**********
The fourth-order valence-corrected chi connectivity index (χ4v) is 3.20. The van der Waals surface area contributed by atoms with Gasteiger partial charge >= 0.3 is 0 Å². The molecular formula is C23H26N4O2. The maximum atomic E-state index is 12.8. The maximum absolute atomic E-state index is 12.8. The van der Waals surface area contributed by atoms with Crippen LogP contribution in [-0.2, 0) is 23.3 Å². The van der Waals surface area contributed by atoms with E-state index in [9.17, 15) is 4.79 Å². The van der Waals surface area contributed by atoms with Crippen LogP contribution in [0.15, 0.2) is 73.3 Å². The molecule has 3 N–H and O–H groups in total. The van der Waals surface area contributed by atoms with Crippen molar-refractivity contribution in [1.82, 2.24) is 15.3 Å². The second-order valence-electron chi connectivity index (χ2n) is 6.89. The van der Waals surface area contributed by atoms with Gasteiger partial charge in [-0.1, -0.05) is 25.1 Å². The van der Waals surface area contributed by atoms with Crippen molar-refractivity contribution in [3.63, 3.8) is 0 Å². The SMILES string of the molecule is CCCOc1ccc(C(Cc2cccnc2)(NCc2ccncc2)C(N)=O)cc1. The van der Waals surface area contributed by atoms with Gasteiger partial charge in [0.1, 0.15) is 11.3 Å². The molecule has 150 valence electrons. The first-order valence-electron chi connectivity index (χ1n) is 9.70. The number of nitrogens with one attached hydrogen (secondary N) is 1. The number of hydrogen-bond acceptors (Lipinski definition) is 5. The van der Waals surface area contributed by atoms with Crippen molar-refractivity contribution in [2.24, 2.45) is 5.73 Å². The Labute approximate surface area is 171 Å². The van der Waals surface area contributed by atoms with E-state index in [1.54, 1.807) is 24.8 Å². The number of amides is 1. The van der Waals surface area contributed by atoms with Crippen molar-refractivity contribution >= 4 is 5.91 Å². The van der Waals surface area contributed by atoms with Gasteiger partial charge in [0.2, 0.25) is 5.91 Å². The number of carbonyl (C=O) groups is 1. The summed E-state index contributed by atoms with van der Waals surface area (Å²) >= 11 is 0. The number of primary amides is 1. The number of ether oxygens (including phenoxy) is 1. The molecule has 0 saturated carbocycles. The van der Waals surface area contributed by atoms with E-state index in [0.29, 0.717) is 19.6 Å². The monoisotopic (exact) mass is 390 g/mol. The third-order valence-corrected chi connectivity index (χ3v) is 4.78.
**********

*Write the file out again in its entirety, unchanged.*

The fourth-order valence-corrected chi connectivity index (χ4v) is 3.20. The van der Waals surface area contributed by atoms with Gasteiger partial charge >= 0.3 is 0 Å². The molecular formula is C23H26N4O2. The maximum atomic E-state index is 12.8. The maximum absolute atomic E-state index is 12.8. The van der Waals surface area contributed by atoms with Crippen LogP contribution in [-0.2, 0) is 23.3 Å². The van der Waals surface area contributed by atoms with E-state index in [9.17, 15) is 4.79 Å². The van der Waals surface area contributed by atoms with Crippen LogP contribution in [0.15, 0.2) is 73.3 Å². The molecule has 3 N–H and O–H groups in total. The van der Waals surface area contributed by atoms with Crippen molar-refractivity contribution in [1.82, 2.24) is 15.3 Å². The second-order valence-electron chi connectivity index (χ2n) is 6.89. The van der Waals surface area contributed by atoms with Gasteiger partial charge in [-0.1, -0.05) is 25.1 Å². The van der Waals surface area contributed by atoms with Crippen molar-refractivity contribution in [3.63, 3.8) is 0 Å². The SMILES string of the molecule is CCCOc1ccc(C(Cc2cccnc2)(NCc2ccncc2)C(N)=O)cc1. The van der Waals surface area contributed by atoms with Gasteiger partial charge in [0.1, 0.15) is 11.3 Å². The molecule has 150 valence electrons. The first-order valence-electron chi connectivity index (χ1n) is 9.70. The number of nitrogens with one attached hydrogen (secondary N) is 1. The number of hydrogen-bond acceptors (Lipinski definition) is 5. The van der Waals surface area contributed by atoms with Crippen molar-refractivity contribution in [2.24, 2.45) is 5.73 Å². The Labute approximate surface area is 171 Å². The van der Waals surface area contributed by atoms with E-state index in [1.54, 1.807) is 24.8 Å². The number of amides is 1. The van der Waals surface area contributed by atoms with Crippen molar-refractivity contribution >= 4 is 5.91 Å². The van der Waals surface area contributed by atoms with Gasteiger partial charge in [0.2, 0.25) is 5.91 Å². The number of carbonyl (C=O) groups is 1. The summed E-state index contributed by atoms with van der Waals surface area (Å²) >= 11 is 0. The number of primary amides is 1. The number of ether oxygens (including phenoxy) is 1. The molecule has 0 saturated carbocycles. The van der Waals surface area contributed by atoms with E-state index in [0.29, 0.717) is 19.6 Å². The monoisotopic (exact) mass is 390 g/mol. The third-order valence-corrected chi connectivity index (χ3v) is 4.78.